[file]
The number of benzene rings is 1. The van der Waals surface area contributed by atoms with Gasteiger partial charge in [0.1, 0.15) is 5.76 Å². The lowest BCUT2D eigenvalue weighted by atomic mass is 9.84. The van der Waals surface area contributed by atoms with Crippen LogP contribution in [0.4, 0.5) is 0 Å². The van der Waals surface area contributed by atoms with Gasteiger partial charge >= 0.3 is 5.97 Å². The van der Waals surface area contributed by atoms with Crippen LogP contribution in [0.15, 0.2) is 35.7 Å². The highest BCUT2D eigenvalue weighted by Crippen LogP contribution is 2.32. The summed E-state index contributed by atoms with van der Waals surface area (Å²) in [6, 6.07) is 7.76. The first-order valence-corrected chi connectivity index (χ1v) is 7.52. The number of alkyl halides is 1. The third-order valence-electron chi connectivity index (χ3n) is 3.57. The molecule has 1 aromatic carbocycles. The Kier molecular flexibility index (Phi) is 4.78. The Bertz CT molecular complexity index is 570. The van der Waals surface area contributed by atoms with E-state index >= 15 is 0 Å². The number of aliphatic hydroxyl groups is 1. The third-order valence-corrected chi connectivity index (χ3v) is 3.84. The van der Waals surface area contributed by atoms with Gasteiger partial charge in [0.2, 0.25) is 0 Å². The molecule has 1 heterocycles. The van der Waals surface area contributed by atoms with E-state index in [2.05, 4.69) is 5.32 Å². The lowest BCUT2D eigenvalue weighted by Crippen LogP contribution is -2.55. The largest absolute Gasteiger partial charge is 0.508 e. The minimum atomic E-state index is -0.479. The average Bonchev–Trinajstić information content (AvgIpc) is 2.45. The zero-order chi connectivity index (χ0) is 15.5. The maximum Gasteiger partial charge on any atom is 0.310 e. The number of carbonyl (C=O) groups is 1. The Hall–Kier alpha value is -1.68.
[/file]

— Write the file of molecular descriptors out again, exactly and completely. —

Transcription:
The number of benzene rings is 1. The van der Waals surface area contributed by atoms with Gasteiger partial charge in [0.1, 0.15) is 5.76 Å². The lowest BCUT2D eigenvalue weighted by atomic mass is 9.84. The van der Waals surface area contributed by atoms with Crippen LogP contribution in [0.4, 0.5) is 0 Å². The van der Waals surface area contributed by atoms with Gasteiger partial charge >= 0.3 is 5.97 Å². The van der Waals surface area contributed by atoms with Crippen LogP contribution in [0.15, 0.2) is 35.7 Å². The highest BCUT2D eigenvalue weighted by Crippen LogP contribution is 2.32. The summed E-state index contributed by atoms with van der Waals surface area (Å²) in [6, 6.07) is 7.76. The first-order valence-corrected chi connectivity index (χ1v) is 7.52. The number of alkyl halides is 1. The third-order valence-electron chi connectivity index (χ3n) is 3.57. The molecule has 1 aromatic carbocycles. The Kier molecular flexibility index (Phi) is 4.78. The Bertz CT molecular complexity index is 570. The van der Waals surface area contributed by atoms with E-state index >= 15 is 0 Å². The number of aliphatic hydroxyl groups is 1. The third-order valence-corrected chi connectivity index (χ3v) is 3.84. The van der Waals surface area contributed by atoms with Gasteiger partial charge in [0.2, 0.25) is 0 Å². The molecule has 1 heterocycles. The van der Waals surface area contributed by atoms with E-state index in [2.05, 4.69) is 5.32 Å². The lowest BCUT2D eigenvalue weighted by Crippen LogP contribution is -2.55. The largest absolute Gasteiger partial charge is 0.508 e. The minimum atomic E-state index is -0.479. The average Bonchev–Trinajstić information content (AvgIpc) is 2.45. The zero-order chi connectivity index (χ0) is 15.5. The maximum Gasteiger partial charge on any atom is 0.310 e. The number of carbonyl (C=O) groups is 1. The Hall–Kier alpha value is -1.68.